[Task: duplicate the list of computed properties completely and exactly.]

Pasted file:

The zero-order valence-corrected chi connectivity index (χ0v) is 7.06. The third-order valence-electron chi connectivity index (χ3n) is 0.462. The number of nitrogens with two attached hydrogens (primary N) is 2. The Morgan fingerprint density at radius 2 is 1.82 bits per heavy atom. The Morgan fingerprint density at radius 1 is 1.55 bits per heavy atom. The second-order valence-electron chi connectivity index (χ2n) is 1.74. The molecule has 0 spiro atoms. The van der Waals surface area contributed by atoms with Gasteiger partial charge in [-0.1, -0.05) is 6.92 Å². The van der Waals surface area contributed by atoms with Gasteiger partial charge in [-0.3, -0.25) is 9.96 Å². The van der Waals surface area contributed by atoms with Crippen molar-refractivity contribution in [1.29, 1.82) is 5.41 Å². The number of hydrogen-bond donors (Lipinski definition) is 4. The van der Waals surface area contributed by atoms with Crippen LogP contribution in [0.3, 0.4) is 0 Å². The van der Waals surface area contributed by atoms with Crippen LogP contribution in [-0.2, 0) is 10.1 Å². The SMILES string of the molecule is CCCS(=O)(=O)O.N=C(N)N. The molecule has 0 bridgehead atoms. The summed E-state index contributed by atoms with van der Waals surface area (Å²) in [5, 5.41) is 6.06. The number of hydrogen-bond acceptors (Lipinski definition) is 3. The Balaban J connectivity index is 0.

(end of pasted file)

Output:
The zero-order valence-corrected chi connectivity index (χ0v) is 7.06. The third-order valence-electron chi connectivity index (χ3n) is 0.462. The number of nitrogens with two attached hydrogens (primary N) is 2. The Morgan fingerprint density at radius 2 is 1.82 bits per heavy atom. The Morgan fingerprint density at radius 1 is 1.55 bits per heavy atom. The second-order valence-electron chi connectivity index (χ2n) is 1.74. The molecule has 0 spiro atoms. The van der Waals surface area contributed by atoms with Gasteiger partial charge in [-0.1, -0.05) is 6.92 Å². The van der Waals surface area contributed by atoms with Gasteiger partial charge in [-0.3, -0.25) is 9.96 Å². The van der Waals surface area contributed by atoms with Crippen molar-refractivity contribution in [1.29, 1.82) is 5.41 Å². The number of hydrogen-bond donors (Lipinski definition) is 4. The van der Waals surface area contributed by atoms with Crippen LogP contribution in [0.3, 0.4) is 0 Å². The van der Waals surface area contributed by atoms with Crippen LogP contribution in [-0.2, 0) is 10.1 Å². The SMILES string of the molecule is CCCS(=O)(=O)O.N=C(N)N. The molecule has 0 bridgehead atoms. The summed E-state index contributed by atoms with van der Waals surface area (Å²) in [5, 5.41) is 6.06. The number of hydrogen-bond acceptors (Lipinski definition) is 3. The Balaban J connectivity index is 0.